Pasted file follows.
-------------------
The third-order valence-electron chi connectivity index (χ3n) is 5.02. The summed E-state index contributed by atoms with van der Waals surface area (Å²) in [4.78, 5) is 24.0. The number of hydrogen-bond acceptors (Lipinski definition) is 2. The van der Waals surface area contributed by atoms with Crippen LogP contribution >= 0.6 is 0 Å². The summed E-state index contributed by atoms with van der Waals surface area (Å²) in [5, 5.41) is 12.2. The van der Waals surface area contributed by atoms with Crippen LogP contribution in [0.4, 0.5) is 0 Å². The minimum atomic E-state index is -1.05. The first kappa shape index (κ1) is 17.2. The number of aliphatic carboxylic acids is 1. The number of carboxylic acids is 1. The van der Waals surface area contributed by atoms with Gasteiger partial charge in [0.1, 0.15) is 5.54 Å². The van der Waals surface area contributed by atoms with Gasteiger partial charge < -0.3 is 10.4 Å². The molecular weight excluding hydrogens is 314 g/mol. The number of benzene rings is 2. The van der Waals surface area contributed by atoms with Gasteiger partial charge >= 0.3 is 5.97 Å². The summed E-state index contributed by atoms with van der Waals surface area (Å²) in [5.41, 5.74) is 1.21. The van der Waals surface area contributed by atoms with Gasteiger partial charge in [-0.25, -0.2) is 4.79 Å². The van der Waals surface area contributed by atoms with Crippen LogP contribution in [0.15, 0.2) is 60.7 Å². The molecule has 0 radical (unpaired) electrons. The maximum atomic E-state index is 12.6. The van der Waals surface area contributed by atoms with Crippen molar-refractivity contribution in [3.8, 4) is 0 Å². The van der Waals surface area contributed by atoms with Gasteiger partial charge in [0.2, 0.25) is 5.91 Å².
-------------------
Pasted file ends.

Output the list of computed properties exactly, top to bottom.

The third-order valence-electron chi connectivity index (χ3n) is 5.02. The summed E-state index contributed by atoms with van der Waals surface area (Å²) in [4.78, 5) is 24.0. The number of hydrogen-bond acceptors (Lipinski definition) is 2. The van der Waals surface area contributed by atoms with Crippen LogP contribution >= 0.6 is 0 Å². The summed E-state index contributed by atoms with van der Waals surface area (Å²) in [5, 5.41) is 12.2. The van der Waals surface area contributed by atoms with Crippen LogP contribution in [0.4, 0.5) is 0 Å². The minimum atomic E-state index is -1.05. The first kappa shape index (κ1) is 17.2. The number of aliphatic carboxylic acids is 1. The number of carboxylic acids is 1. The van der Waals surface area contributed by atoms with Gasteiger partial charge in [0.1, 0.15) is 5.54 Å². The van der Waals surface area contributed by atoms with Gasteiger partial charge < -0.3 is 10.4 Å². The molecular weight excluding hydrogens is 314 g/mol. The number of benzene rings is 2. The van der Waals surface area contributed by atoms with Gasteiger partial charge >= 0.3 is 5.97 Å². The summed E-state index contributed by atoms with van der Waals surface area (Å²) in [5.41, 5.74) is 1.21. The van der Waals surface area contributed by atoms with Gasteiger partial charge in [-0.25, -0.2) is 4.79 Å². The van der Waals surface area contributed by atoms with Crippen LogP contribution in [0.15, 0.2) is 60.7 Å². The molecule has 0 radical (unpaired) electrons. The maximum atomic E-state index is 12.6. The van der Waals surface area contributed by atoms with Crippen molar-refractivity contribution in [3.8, 4) is 0 Å². The van der Waals surface area contributed by atoms with Gasteiger partial charge in [0.2, 0.25) is 5.91 Å².